Which is really an amazing story about, not just for blind stokers riding this race, but about the whole team pulled together.
Right, and one of the things that’s exciting about this part of the race planning is we want to highlight what the full capabilities are of people who are blind, you know on and off the bike as we said, and so it was very important to us to identify people who are incredibly talented, as well in their own right, who would be passionate about taking part in this kind of way to make an impact in the world.
And to highlight the skills that they have.
I mean it’s difficult, media and PR is hard, fundraising is hard, and the folks that we have found already are incredible at what they do, and we want the world to see that, yeah you need this guy in your media department, you need this guy in your fundraising department, because of the skills and the deep bench that’s available in the blind talent space.
So we want folks to realize that blind people can do anything and at the same time we really want to encourage people who have disabilities, encourage people who are blind, young folks who are coming up, people who are growing in their careers, even people who are established to say, “hey you can reach for that next thing” “don’t be counted out, don’t count yourself out”
We’re not going to count ourselves out until we get to the Atlantic Ocean.
You know the whole team is called Sea to See, which means going to the sea on the east coast of the United States so that the world can see as EE what the full capabilities of blind people are around the world.
So it’s really about helping the world to see S E E through our accomplishment of getting to the sea S E A.
Such a great opportunity to educate the public about the possibilities.
Now Jack you mentioned Line Connect, and Daniel you mentioned team See Possibilities.
I was wondering is team Sea to See going to be an organization as you put this project together, it’s hard to foresee where this will go.
Can you just elaborate on that a little bit?
Yeah it is not yet an organization, really it was just birthed out of the desire which we talked about earlier to to do something which highlighted our own capabilities, and the capabilities of people who are blind, but it is going to be about making an impact for the future and impact for posterity.
Who knows where the project will take itself you know, we want to, to seed this in the minds of people around the world and then if it takes off and people create more around it, then yes that will be awesome.
We’d love to see it grow in that way, but we’re taking a bold step now to put this out there to, to do something that’s as Dan said, arguably, we don’t know whether we can do this right.
To go out there and succeed and then to have this highlighted in a film so that people for generations can watch it, and hopefully this sparks something.
Obviously the clock is ticking, can you tell when the race across America begins?
The race starts in June of 2018.
So we’ve got about ten months to prepare and that ten months, while it sounds like a lot, actually is quite challenging.
We’ve got to put together all of our fundraising, we’ve got to get all of our media straight, we’ve got to find the film, we’ve got our write the overall script for the film, we’ve got to find the crew, got a plan to have some kind of training for the whole team along the way.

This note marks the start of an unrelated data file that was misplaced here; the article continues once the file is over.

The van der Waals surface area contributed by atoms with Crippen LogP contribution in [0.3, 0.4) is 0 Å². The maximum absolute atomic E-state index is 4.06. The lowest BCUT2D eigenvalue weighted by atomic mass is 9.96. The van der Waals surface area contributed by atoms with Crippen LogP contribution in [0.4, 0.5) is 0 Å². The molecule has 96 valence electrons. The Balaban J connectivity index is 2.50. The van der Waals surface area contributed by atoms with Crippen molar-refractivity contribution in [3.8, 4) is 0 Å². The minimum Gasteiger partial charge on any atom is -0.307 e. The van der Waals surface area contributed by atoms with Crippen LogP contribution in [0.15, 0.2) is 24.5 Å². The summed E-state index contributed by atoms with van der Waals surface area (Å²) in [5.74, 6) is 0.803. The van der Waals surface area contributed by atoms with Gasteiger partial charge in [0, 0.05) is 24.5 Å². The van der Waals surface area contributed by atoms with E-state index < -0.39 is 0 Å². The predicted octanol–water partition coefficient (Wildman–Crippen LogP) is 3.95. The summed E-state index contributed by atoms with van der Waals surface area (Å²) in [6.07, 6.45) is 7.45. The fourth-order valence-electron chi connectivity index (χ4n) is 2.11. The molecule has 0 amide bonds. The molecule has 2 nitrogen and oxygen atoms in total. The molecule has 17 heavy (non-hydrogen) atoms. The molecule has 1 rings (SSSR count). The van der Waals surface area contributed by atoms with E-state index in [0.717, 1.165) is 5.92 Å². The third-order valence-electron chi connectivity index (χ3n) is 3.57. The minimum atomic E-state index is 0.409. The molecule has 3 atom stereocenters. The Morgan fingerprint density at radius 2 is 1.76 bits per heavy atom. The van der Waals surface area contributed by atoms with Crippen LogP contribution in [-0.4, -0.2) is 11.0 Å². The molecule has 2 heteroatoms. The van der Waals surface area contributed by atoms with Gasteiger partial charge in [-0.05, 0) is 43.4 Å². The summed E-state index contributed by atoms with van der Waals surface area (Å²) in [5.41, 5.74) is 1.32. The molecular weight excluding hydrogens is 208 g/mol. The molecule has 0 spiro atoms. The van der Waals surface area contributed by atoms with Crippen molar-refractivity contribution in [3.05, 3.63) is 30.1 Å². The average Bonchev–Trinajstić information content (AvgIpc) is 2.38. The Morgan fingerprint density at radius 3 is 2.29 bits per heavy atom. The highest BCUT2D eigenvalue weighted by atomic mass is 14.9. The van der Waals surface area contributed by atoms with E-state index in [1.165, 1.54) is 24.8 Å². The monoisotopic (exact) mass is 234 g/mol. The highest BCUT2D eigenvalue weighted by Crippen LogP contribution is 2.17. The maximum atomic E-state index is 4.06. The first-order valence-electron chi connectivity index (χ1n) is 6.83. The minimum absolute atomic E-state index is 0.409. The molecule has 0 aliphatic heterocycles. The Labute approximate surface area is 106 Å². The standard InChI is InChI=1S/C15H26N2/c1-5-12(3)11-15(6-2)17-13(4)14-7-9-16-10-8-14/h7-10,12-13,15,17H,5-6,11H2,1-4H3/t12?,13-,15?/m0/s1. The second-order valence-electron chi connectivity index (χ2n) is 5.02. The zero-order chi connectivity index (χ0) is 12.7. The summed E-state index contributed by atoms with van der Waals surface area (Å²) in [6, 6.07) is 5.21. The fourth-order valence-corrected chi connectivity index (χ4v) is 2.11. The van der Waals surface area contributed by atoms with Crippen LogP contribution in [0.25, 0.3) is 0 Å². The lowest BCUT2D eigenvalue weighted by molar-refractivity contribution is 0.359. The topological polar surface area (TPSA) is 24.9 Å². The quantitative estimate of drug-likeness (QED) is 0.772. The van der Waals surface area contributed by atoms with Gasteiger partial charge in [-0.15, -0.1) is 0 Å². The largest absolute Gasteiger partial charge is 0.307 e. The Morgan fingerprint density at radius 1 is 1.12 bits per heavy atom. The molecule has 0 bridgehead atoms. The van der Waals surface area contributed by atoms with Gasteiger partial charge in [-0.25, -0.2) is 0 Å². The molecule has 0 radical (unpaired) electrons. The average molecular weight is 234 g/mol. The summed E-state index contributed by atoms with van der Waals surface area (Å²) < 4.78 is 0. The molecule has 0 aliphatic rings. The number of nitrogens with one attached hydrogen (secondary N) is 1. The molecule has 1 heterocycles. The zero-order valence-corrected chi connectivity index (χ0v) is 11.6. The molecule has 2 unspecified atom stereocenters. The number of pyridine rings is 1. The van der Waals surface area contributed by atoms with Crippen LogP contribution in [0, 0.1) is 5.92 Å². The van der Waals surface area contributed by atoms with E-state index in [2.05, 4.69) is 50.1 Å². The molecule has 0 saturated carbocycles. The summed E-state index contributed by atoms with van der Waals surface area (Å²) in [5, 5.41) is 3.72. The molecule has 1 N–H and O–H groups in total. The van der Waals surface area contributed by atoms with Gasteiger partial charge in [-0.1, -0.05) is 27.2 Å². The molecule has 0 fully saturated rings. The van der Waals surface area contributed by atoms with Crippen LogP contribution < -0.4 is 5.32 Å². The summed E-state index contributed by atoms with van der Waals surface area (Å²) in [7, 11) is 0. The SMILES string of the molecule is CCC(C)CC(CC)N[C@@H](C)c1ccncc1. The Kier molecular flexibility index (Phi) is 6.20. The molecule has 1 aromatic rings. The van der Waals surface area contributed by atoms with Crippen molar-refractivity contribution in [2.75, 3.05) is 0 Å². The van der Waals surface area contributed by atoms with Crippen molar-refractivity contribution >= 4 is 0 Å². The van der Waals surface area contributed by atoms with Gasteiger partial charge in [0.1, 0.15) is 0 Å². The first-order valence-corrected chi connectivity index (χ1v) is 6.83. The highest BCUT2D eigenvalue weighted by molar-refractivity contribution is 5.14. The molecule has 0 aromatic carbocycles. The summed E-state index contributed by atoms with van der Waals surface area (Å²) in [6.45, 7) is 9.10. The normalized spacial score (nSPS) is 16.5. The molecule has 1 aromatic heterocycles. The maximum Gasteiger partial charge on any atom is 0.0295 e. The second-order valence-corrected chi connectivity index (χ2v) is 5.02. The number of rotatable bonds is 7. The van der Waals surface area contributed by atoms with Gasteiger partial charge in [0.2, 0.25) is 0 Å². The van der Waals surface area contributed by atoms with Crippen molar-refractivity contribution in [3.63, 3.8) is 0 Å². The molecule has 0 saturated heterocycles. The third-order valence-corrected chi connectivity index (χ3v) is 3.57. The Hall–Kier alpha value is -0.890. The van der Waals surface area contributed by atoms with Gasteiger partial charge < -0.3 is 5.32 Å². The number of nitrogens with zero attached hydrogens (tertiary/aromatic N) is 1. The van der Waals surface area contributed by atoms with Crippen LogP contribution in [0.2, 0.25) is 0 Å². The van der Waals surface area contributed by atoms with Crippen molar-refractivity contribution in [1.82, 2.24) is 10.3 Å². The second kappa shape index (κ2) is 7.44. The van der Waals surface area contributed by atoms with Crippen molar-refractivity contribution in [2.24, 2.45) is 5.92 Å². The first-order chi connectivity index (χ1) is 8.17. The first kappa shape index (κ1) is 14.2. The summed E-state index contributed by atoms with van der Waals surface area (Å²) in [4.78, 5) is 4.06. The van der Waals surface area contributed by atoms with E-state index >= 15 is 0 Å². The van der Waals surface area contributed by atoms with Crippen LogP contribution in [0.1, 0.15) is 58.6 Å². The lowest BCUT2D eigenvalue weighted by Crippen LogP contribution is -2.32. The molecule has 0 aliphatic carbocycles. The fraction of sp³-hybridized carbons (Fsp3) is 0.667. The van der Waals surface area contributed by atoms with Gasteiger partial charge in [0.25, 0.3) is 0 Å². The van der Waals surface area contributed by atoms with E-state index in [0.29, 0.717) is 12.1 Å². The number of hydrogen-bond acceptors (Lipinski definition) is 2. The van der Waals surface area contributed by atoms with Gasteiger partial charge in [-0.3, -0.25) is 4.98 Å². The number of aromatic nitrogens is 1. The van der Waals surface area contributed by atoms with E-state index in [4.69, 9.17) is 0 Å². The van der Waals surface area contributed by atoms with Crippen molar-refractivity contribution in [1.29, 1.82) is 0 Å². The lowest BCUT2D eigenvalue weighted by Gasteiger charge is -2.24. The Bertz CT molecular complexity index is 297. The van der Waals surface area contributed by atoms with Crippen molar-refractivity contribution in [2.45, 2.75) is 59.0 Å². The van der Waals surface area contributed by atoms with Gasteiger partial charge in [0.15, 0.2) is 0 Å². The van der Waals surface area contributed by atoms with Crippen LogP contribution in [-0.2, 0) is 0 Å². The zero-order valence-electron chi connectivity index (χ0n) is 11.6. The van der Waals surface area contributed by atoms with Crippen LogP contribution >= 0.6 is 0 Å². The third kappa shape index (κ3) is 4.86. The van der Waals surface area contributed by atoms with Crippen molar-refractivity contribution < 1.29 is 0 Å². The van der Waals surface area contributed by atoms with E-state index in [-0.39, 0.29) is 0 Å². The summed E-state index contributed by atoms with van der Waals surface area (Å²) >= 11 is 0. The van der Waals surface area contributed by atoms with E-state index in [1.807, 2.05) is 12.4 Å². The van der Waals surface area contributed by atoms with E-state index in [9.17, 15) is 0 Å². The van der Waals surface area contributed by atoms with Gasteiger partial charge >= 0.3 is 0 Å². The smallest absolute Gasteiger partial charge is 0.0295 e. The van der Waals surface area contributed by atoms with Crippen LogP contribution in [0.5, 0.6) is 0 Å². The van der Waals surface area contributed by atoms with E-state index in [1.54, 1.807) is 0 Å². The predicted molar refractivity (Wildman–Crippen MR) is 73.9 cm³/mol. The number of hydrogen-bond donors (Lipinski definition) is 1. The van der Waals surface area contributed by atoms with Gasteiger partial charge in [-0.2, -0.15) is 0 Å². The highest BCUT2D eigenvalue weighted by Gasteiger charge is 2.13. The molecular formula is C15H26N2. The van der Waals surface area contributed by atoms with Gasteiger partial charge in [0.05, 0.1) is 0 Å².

It’s gonna be a tight ten months, it’s going to be a tight ten months.
All while we are working our jobs.
That’s right, that’s exactly right.
Not to mention while we are working.
And family to right?
Work, family, vacations, and all the really kind of good things, well, we’ll see about the vacation part, but yeah you know what I mean.
I haven’t quite talked my kids into that their vacation next year is driving across country in an RV while they have to feed us, but I’m working on it.
But they get to yell at you and boss you around, that’s the best a good part about it.
They do that anyway.
Now we’ll get to the contacts and the show notes, we’ll put the links all in there, and we’ll mention it out here, but I want to know, are there gonna be t-shirts available, or other items to bring awareness to team Sea to See, so they can help support the team?
Oh I’m sure that we will because we’ll have cycling kits to wear and once we contract with somebody or get somebody to make us the kits, you know, well the designs will be in, so I’m sure we’ll have shirts for the crew and all that kind of stuff, and the signs for the cars and everything like that.
Yeah that’s a good point I mean, this is a, this is a very expensive venture to here, I mean we are still actively in the fundraising stage, we’ve had one fantastic sponsor organization that’s come on so far, and the way we estimate were probably about 25 to 30 percent of the way there we need to be, to make this really happen to on the financial side.
So there’s a lot of work going on in the interim to, and as that builds, we’ll definitely be working with our sponsors hopefully to promote them, and us, and the mission along the way.
This is just in case, in case it wasn’t clear, this is a hugely expensive undertaking in addition to being complicated.
I mean just the race entry is twelve thousand something I think for a four tandem team, and then plus the rental costs to get all the vehicles, the travel costs to get everybody out to Oceanside for the start, and then the associated cost with getting everybody home once we’re back in Maryland.
So the fundraising, but any support that people out there want to give you know, be it ten dollars or some t-shirts, or some food or whatever is totally appreciated, because this is a, for anybody undertaking this it’s a hugely expensive endeavor.